Wednesday, January 19, 2011

Disease, hunger and mines threaten flood-hit Sri Lankans - UN

Alter Net

Hundreds of thousands of Sri Lankans face risks from disease, hunger and landmines as they begin to return home after flooding caused by the heaviest rains in nearly a century, a U.N. official said.

Aid workers fear there could be outbreaks of dengue fever and cholera and that buried landmines left over from the county’s long civil war may have become dislodged by flood waters.

The floods have disrupted the lives of more than one million people - mainly in the eastern part of the Indian Ocean island - and have forced up to 400,000 people to seek refuge in relief camps.

But as water levels begin to recede and the majority of the displaced return to their flood-ravaged villages, the United Nation's humanitarian coordinator in Sri Lanka told AlertNet that basic aid is still required and health risks are high.

Many of those hit by the flooding are farming families who have seen their crops wiped out.

"A lot of people affected were quite poor to start with and now they don't have much, so there is a serious need to support them when they move back," Neil Buhne said by phone from Colombo.

"We are particularly concerned about food as these communities are pretty vulnerable and their food stocks have been destroyed so their usual source of income won't be a source of income for a while."

Clean drinking water and items such as mosquito nets and hygiene kits are also needed to prevent outbreaks of cholera and diarrhoea as well as stop malaria and dengue fever, he added.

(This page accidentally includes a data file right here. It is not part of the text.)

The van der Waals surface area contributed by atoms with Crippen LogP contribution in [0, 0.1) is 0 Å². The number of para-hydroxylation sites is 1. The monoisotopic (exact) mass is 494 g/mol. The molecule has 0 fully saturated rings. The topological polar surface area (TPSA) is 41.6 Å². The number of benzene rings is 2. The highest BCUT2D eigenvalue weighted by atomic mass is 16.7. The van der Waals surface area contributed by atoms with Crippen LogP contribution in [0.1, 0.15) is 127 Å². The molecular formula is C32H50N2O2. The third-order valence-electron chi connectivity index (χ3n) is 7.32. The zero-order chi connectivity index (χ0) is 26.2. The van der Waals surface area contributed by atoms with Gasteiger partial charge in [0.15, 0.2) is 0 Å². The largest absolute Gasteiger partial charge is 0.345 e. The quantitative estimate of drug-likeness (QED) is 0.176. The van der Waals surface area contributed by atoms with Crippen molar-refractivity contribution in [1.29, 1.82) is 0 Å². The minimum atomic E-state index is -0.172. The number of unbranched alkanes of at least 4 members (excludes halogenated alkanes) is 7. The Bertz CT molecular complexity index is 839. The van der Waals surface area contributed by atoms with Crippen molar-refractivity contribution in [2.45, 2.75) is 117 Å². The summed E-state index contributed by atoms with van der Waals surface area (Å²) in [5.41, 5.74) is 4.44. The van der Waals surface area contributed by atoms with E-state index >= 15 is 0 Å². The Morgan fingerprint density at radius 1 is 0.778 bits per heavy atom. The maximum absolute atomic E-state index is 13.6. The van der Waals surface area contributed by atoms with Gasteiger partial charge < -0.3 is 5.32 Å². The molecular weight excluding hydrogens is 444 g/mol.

The Agriculture Ministry says at least one fifth of Sri Lanka's staple rice crop has been destroyed by the floods which have been triggered by continuous rains since Dec. 26, causing streams and dams to overflow.


Fourteen of the island's 25 districts have been hit by the floods, with the worst hit being Batticaloa, Ampara and Trincomalee on the east coast, where the majority of people have been affected.

Sri Lanka's Meteorological Department said these areas had experienced their heaviest rainfall since 1917.

Buhne, who is heading the U.N. team in Sri Lanka, said there were some concerns that buried landmines - planted during the civil war with Tamil Tigers separatists that ended in May 2009 - have been dislodged by the flood waters and could cause harm.

"There is an issue that some of the flooding may have dislodged UXOs (Unexploded Ordnance) and mines that had been under the surface or buried in river banks and which weren't considered a risk as they were under the surface and now they will be a risk.

"The government is looking at re-surveying some areas to examine the level of damage and we are hoping to step up mine risk education," he said, adding that there was no information on how widespread the problem was.

The people of Sri Lanka's Eastern Province have survived years of suffering.

Decades of fighting between government forces and the Tigers uprooted hundreds of thousands of civilians from their homes and forced them into displacement camps. Many witnessed the deaths of family members and still bear the psychological scars.

In 2004, the Indian Ocean tsunami devastated the same area and around 5,000-6,000 people died in Batticaloa district alone.

Years of reconstruction and development have helped communities to rebuild their lives, said Buhne, but the recent floods have now hit recovery efforts.

"It has set back recovery - not just in terms of damages to houses and buildings," he said. "The rural economy was improving and 35-40 percent of paddy crop was reported to have come from the Eastern Province, but that's not going to be the case now."

© Alter Net

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